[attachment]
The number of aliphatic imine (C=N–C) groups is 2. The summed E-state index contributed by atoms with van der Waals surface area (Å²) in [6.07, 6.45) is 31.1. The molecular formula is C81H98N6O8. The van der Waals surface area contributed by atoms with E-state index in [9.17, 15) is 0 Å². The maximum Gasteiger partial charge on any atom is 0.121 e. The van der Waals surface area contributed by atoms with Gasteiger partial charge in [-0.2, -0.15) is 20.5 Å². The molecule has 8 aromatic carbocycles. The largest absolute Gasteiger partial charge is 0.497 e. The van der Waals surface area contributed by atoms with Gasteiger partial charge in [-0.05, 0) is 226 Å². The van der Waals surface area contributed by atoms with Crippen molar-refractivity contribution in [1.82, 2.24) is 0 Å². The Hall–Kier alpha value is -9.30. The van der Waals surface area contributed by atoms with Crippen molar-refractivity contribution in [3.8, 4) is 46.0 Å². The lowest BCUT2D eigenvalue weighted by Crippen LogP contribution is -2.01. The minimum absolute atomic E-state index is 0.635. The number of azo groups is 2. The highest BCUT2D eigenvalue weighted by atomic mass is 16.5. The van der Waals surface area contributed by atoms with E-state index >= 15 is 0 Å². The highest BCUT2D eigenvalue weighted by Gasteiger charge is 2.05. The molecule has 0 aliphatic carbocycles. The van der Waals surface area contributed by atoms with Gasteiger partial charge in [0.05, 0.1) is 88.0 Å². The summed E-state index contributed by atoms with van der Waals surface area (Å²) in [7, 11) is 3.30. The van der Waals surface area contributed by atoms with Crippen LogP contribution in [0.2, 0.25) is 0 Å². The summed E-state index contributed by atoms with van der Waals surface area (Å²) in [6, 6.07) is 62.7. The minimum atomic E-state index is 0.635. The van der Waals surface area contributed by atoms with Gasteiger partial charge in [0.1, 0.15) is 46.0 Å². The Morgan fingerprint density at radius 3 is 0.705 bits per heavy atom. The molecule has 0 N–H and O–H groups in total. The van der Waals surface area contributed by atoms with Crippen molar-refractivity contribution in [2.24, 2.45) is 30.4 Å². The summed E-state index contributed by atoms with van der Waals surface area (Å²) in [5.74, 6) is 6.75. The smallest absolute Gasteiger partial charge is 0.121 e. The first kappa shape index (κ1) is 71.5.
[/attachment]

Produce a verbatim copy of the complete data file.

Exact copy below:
The number of aliphatic imine (C=N–C) groups is 2. The summed E-state index contributed by atoms with van der Waals surface area (Å²) in [6.07, 6.45) is 31.1. The molecular formula is C81H98N6O8. The van der Waals surface area contributed by atoms with E-state index in [9.17, 15) is 0 Å². The maximum Gasteiger partial charge on any atom is 0.121 e. The van der Waals surface area contributed by atoms with Gasteiger partial charge in [-0.2, -0.15) is 20.5 Å². The molecule has 8 aromatic carbocycles. The largest absolute Gasteiger partial charge is 0.497 e. The van der Waals surface area contributed by atoms with Gasteiger partial charge in [-0.05, 0) is 226 Å². The van der Waals surface area contributed by atoms with Crippen molar-refractivity contribution in [1.82, 2.24) is 0 Å². The Hall–Kier alpha value is -9.30. The van der Waals surface area contributed by atoms with Crippen molar-refractivity contribution in [3.8, 4) is 46.0 Å². The lowest BCUT2D eigenvalue weighted by Crippen LogP contribution is -2.01. The minimum absolute atomic E-state index is 0.635. The number of azo groups is 2. The highest BCUT2D eigenvalue weighted by atomic mass is 16.5. The van der Waals surface area contributed by atoms with E-state index >= 15 is 0 Å². The highest BCUT2D eigenvalue weighted by Gasteiger charge is 2.05. The molecule has 0 aliphatic carbocycles. The van der Waals surface area contributed by atoms with Gasteiger partial charge in [0.05, 0.1) is 88.0 Å². The summed E-state index contributed by atoms with van der Waals surface area (Å²) in [7, 11) is 3.30. The van der Waals surface area contributed by atoms with Crippen LogP contribution in [0.2, 0.25) is 0 Å². The summed E-state index contributed by atoms with van der Waals surface area (Å²) in [6, 6.07) is 62.7. The minimum atomic E-state index is 0.635. The van der Waals surface area contributed by atoms with Gasteiger partial charge in [0.1, 0.15) is 46.0 Å². The Morgan fingerprint density at radius 3 is 0.705 bits per heavy atom. The molecule has 0 N–H and O–H groups in total. The van der Waals surface area contributed by atoms with Crippen molar-refractivity contribution in [2.24, 2.45) is 30.4 Å². The summed E-state index contributed by atoms with van der Waals surface area (Å²) in [5.74, 6) is 6.75. The smallest absolute Gasteiger partial charge is 0.121 e. The first kappa shape index (κ1) is 71.5.